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Periodical article Periodical article Leiden University catalogue Leiden University catalogue WorldCat catalogue WorldCat
Title:The potential of socio-economic rights litigation for the achievement of social justice: considering the example of access to medical care in South African prisons
Author:Pieterse, MariusISNI
Year:2006
Periodical:Journal of African Law
Volume:50
Issue:2
Pages:118-131
Language:English
Geographic term:South Africa
Subjects:prisoners
social and economic rights
health care
access to health care
lawsuits
External link:http://ejournals.ebsco.com/direct.asp?ArticleID=40F4AC092EBA45C0DB5C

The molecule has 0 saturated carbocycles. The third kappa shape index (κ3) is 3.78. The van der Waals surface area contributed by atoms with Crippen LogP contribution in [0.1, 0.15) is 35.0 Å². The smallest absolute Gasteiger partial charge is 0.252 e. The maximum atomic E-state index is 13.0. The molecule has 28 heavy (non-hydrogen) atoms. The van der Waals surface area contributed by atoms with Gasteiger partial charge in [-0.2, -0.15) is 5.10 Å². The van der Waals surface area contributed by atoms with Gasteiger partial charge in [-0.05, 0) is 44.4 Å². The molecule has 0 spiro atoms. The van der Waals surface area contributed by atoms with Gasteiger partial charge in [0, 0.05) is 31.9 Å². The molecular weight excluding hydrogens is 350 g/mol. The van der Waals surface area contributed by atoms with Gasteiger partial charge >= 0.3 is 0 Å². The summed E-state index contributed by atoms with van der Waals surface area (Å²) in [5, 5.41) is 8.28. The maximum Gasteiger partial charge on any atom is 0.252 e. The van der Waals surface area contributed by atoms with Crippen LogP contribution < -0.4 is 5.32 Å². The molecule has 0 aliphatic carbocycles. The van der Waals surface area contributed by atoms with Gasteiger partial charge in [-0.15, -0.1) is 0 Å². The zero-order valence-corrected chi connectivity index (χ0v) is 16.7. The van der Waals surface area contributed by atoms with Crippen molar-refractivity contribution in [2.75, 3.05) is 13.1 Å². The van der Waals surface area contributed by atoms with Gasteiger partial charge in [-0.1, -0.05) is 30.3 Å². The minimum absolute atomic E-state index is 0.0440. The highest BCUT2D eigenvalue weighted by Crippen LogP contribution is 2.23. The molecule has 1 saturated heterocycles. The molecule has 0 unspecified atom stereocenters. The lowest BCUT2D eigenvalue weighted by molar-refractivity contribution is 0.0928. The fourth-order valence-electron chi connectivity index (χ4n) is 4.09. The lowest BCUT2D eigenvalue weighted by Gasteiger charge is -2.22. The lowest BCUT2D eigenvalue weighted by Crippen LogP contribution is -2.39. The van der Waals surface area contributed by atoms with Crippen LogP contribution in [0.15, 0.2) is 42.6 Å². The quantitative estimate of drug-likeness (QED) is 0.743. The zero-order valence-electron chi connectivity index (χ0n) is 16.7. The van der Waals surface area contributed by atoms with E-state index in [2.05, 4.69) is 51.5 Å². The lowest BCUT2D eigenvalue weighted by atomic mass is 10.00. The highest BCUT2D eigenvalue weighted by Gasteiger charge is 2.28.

Abstract:This article considers the remedial and transformative potential of litigation based on legally enforceable socioeconomic entitlements, such as the justiciable socioeconomic rights contained in the 1996 South African Constitution. It focuses on the interpretation and enforcement of South African prisoners' constitutional rights to dignified conditions of detention (including the provision of adequate medical treatment at State expense) and to consult with medical practitioners of their choice. Although these rights have not yet been the subject of a decision by the South African Constitutional Court, they have been central or incidental to a number of High Court decisions. The article discusses these decisions in an attempt to illustrate, first, that courts are institutionally equipped to effectively vindicate socioeconomic rights, secondly, that the enforcement of socioeconomic rights may result in tangible and affirmative relief for individual beneficiaries, and thirdly, that victories in socioeconomic rights matters may cumulatively have significant transformative potential. The article situates prisoners' rights to medical treatment in the social, legal and constitutional contexts of South Africa, discusses the ambit, scope and remedial potential of the rights, and considers the affirmative and transformative effects of the judgments in which they have been enforced. In particular, the article considers the impact of this distinct body of socioeconomic rights jurisprudence on overarching social struggles for improved access to health care services (especially antiretroviral treatment) in South African prisons. Notes, ref., sum. (p. i). [Journal abstract]
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